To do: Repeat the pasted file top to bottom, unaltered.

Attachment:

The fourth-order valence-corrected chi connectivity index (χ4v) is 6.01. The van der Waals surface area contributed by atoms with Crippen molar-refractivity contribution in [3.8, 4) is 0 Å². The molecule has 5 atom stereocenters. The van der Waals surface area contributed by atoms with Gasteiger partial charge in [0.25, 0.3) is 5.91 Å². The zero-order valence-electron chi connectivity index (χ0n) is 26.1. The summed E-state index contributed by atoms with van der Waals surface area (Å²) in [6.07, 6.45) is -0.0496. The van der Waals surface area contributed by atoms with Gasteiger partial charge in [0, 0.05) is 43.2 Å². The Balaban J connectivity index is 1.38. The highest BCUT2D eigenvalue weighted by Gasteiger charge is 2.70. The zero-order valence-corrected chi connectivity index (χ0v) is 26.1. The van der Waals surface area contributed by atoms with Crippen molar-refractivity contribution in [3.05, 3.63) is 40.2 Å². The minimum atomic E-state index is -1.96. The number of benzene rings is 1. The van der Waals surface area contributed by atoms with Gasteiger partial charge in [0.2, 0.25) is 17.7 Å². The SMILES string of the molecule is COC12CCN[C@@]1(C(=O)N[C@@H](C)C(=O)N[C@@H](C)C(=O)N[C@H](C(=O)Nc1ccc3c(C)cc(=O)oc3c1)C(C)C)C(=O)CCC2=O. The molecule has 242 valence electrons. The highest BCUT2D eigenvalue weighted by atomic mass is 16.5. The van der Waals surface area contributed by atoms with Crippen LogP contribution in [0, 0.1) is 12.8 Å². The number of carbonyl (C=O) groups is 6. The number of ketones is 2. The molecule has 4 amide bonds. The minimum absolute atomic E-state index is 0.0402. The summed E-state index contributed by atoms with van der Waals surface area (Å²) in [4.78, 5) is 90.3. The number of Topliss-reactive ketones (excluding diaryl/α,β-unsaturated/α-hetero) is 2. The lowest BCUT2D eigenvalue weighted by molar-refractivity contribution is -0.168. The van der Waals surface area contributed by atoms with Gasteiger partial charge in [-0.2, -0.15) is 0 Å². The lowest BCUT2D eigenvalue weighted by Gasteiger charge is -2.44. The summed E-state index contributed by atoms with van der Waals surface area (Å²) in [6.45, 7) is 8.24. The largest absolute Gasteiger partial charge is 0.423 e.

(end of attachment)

The fourth-order valence-corrected chi connectivity index (χ4v) is 6.01. The van der Waals surface area contributed by atoms with Crippen molar-refractivity contribution in [3.8, 4) is 0 Å². The molecule has 5 atom stereocenters. The van der Waals surface area contributed by atoms with Gasteiger partial charge in [0.25, 0.3) is 5.91 Å². The zero-order valence-electron chi connectivity index (χ0n) is 26.1. The summed E-state index contributed by atoms with van der Waals surface area (Å²) in [6.07, 6.45) is -0.0496. The van der Waals surface area contributed by atoms with Gasteiger partial charge in [0, 0.05) is 43.2 Å². The Balaban J connectivity index is 1.38. The highest BCUT2D eigenvalue weighted by Gasteiger charge is 2.70. The zero-order valence-corrected chi connectivity index (χ0v) is 26.1. The van der Waals surface area contributed by atoms with Crippen molar-refractivity contribution in [3.05, 3.63) is 40.2 Å². The minimum atomic E-state index is -1.96. The number of benzene rings is 1. The van der Waals surface area contributed by atoms with Gasteiger partial charge in [0.2, 0.25) is 17.7 Å². The SMILES string of the molecule is COC12CCN[C@@]1(C(=O)N[C@@H](C)C(=O)N[C@@H](C)C(=O)N[C@H](C(=O)Nc1ccc3c(C)cc(=O)oc3c1)C(C)C)C(=O)CCC2=O. The molecule has 242 valence electrons. The highest BCUT2D eigenvalue weighted by atomic mass is 16.5. The van der Waals surface area contributed by atoms with Crippen LogP contribution in [0, 0.1) is 12.8 Å². The number of carbonyl (C=O) groups is 6. The number of ketones is 2. The molecule has 4 amide bonds. The minimum absolute atomic E-state index is 0.0402. The summed E-state index contributed by atoms with van der Waals surface area (Å²) in [4.78, 5) is 90.3. The number of Topliss-reactive ketones (excluding diaryl/α,β-unsaturated/α-hetero) is 2. The lowest BCUT2D eigenvalue weighted by molar-refractivity contribution is -0.168. The van der Waals surface area contributed by atoms with Gasteiger partial charge in [-0.2, -0.15) is 0 Å². The lowest BCUT2D eigenvalue weighted by Gasteiger charge is -2.44. The summed E-state index contributed by atoms with van der Waals surface area (Å²) in [6.45, 7) is 8.24. The largest absolute Gasteiger partial charge is 0.423 e.